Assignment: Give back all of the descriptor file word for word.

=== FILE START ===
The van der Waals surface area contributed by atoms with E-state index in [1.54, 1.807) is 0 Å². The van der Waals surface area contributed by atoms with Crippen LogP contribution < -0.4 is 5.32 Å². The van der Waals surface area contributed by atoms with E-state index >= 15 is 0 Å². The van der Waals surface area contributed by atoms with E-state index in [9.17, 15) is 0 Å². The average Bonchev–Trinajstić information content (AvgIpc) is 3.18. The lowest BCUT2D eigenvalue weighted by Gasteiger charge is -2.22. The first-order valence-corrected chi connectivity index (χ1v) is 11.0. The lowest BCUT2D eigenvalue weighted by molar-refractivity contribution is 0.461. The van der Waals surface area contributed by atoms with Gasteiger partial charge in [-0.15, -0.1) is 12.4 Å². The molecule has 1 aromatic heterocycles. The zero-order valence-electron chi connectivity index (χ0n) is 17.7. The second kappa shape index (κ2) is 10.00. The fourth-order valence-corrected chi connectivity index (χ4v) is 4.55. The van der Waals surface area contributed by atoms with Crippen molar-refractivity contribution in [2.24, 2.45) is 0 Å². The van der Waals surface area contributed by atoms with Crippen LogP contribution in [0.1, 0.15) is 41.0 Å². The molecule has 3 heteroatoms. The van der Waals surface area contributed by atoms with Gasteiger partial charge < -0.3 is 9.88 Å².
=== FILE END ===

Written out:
The van der Waals surface area contributed by atoms with E-state index in [1.54, 1.807) is 0 Å². The van der Waals surface area contributed by atoms with Crippen LogP contribution < -0.4 is 5.32 Å². The van der Waals surface area contributed by atoms with E-state index >= 15 is 0 Å². The van der Waals surface area contributed by atoms with E-state index in [9.17, 15) is 0 Å². The average Bonchev–Trinajstić information content (AvgIpc) is 3.18. The lowest BCUT2D eigenvalue weighted by Gasteiger charge is -2.22. The first-order valence-corrected chi connectivity index (χ1v) is 11.0. The lowest BCUT2D eigenvalue weighted by molar-refractivity contribution is 0.461. The van der Waals surface area contributed by atoms with Gasteiger partial charge in [-0.15, -0.1) is 12.4 Å². The molecule has 1 aromatic heterocycles. The zero-order valence-electron chi connectivity index (χ0n) is 17.7. The second kappa shape index (κ2) is 10.00. The fourth-order valence-corrected chi connectivity index (χ4v) is 4.55. The van der Waals surface area contributed by atoms with Crippen molar-refractivity contribution in [2.24, 2.45) is 0 Å². The van der Waals surface area contributed by atoms with Crippen LogP contribution in [0.1, 0.15) is 41.0 Å². The molecule has 3 heteroatoms. The van der Waals surface area contributed by atoms with Gasteiger partial charge < -0.3 is 9.88 Å².